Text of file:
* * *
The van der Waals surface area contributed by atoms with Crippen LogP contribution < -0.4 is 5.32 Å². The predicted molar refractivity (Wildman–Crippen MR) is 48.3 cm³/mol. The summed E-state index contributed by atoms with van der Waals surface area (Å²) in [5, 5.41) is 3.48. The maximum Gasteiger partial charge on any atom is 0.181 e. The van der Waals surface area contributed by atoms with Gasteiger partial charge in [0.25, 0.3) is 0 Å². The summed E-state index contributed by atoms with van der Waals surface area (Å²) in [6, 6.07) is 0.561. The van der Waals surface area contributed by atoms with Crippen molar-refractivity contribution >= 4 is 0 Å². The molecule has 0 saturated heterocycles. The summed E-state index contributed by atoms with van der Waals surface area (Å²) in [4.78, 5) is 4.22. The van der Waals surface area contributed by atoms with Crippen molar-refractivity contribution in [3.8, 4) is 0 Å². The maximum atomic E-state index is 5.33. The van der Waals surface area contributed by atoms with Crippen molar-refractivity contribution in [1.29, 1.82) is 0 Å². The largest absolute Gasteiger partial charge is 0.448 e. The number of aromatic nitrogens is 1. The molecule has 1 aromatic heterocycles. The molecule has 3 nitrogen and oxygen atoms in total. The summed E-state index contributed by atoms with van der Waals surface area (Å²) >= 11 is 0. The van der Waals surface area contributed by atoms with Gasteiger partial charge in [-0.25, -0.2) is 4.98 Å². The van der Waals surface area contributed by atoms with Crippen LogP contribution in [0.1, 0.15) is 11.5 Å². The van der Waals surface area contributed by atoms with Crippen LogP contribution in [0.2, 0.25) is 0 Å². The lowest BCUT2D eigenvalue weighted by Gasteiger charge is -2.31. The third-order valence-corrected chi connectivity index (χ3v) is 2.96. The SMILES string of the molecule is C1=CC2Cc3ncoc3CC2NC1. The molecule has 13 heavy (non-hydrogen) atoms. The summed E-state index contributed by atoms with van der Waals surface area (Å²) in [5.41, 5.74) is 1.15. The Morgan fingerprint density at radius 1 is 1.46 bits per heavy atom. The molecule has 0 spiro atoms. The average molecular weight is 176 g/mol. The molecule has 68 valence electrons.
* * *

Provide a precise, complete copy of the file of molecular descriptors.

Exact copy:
The van der Waals surface area contributed by atoms with Crippen LogP contribution < -0.4 is 5.32 Å². The predicted molar refractivity (Wildman–Crippen MR) is 48.3 cm³/mol. The summed E-state index contributed by atoms with van der Waals surface area (Å²) in [5, 5.41) is 3.48. The maximum Gasteiger partial charge on any atom is 0.181 e. The van der Waals surface area contributed by atoms with Gasteiger partial charge in [0.25, 0.3) is 0 Å². The summed E-state index contributed by atoms with van der Waals surface area (Å²) in [6, 6.07) is 0.561. The van der Waals surface area contributed by atoms with Crippen molar-refractivity contribution >= 4 is 0 Å². The molecule has 0 saturated heterocycles. The summed E-state index contributed by atoms with van der Waals surface area (Å²) in [4.78, 5) is 4.22. The van der Waals surface area contributed by atoms with Crippen molar-refractivity contribution in [3.8, 4) is 0 Å². The maximum atomic E-state index is 5.33. The van der Waals surface area contributed by atoms with Crippen molar-refractivity contribution in [1.29, 1.82) is 0 Å². The largest absolute Gasteiger partial charge is 0.448 e. The number of aromatic nitrogens is 1. The molecule has 1 aromatic heterocycles. The molecule has 3 nitrogen and oxygen atoms in total. The summed E-state index contributed by atoms with van der Waals surface area (Å²) >= 11 is 0. The van der Waals surface area contributed by atoms with Gasteiger partial charge in [-0.25, -0.2) is 4.98 Å². The van der Waals surface area contributed by atoms with Crippen LogP contribution in [0.1, 0.15) is 11.5 Å². The van der Waals surface area contributed by atoms with Crippen LogP contribution in [0.2, 0.25) is 0 Å². The lowest BCUT2D eigenvalue weighted by Gasteiger charge is -2.31. The third-order valence-corrected chi connectivity index (χ3v) is 2.96. The SMILES string of the molecule is C1=CC2Cc3ncoc3CC2NC1. The molecule has 13 heavy (non-hydrogen) atoms. The summed E-state index contributed by atoms with van der Waals surface area (Å²) in [5.41, 5.74) is 1.15. The Morgan fingerprint density at radius 1 is 1.46 bits per heavy atom. The molecule has 0 spiro atoms. The average molecular weight is 176 g/mol. The molecule has 68 valence electrons.